Hybrid work routines, which allow employees to combine days in the office with days working from home, have been shown to reduce short-term absences, according to human resources company Securex.
The company carried out a survey of almost 16,000 workers whose contracts allowed them to telework between 1 January 2019 and 30 June 2021. Over this period, among those who worked from home for a majority of the time (over 64% of working hours), their short-term absences due to illness dropped by 28% compared to 2019.
For those who teleworked less often (just 16% of working hours), their short-term absences were reduced by 10%. Among those who didn’t telework at all, short-term illnesses rose by 6.6%, Belga News Agency reported.
“We have long suspected a link between teleworking and a reduction in short-term absence. Now, this is shown by the figures,” project coordinator at Securex Heidi Verlinden stated. “This shows that the typical issues with working from home – such as back or shoulder pain, isolation, and familial conflict – in fact don’t have a significant impact on short-term absence.”
The real causes of short-term absence
The statistics indicate that the primary factors for short-term absence are illnesses that circulate in the workplace. Verlinden explains that by working from home, external contacts are limited which reduces the chance of contracting infectious illnesses such as flu or a cold. “Furthermore, telework gives the chance to continue working even with certain health problems, such as a common cold or broken limb.”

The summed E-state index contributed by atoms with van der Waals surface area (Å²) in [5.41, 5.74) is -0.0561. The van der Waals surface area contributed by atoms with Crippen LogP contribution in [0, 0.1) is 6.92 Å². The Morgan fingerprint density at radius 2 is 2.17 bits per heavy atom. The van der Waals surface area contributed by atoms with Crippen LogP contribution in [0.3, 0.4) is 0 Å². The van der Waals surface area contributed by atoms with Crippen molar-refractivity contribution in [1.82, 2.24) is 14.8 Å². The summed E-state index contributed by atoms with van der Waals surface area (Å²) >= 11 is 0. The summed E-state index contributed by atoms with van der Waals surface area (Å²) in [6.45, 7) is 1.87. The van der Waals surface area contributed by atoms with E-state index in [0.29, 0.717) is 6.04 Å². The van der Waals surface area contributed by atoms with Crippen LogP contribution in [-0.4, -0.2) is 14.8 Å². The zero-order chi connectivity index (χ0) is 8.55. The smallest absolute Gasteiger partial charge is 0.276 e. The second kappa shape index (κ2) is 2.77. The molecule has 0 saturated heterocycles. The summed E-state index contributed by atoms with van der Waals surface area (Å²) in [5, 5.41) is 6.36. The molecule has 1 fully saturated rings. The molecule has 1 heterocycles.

Despite the apparent short-term advantages to being flexible with office hours and work schedules, many companies have made clear that they would like employees to return to workplace for reasons of company cohesion and perceived efficiency improvements. Indeed, many staff themselves have expressed their desire to at least spend some time in the company of colleagues rather than working only remotely.
Yet Verlinden warns against employers imposing too strict office hours on staff, cautioning that this can lead to longer-term absence. She advises companies to develop “well thought-out teleworking policies in order to prevent long-term absence.”
Moreover, the reduction in short-term absences found in the survey brought employers an average €1,500 saving per employee – all the more reason to put professional wellbeing at the heart of company policy.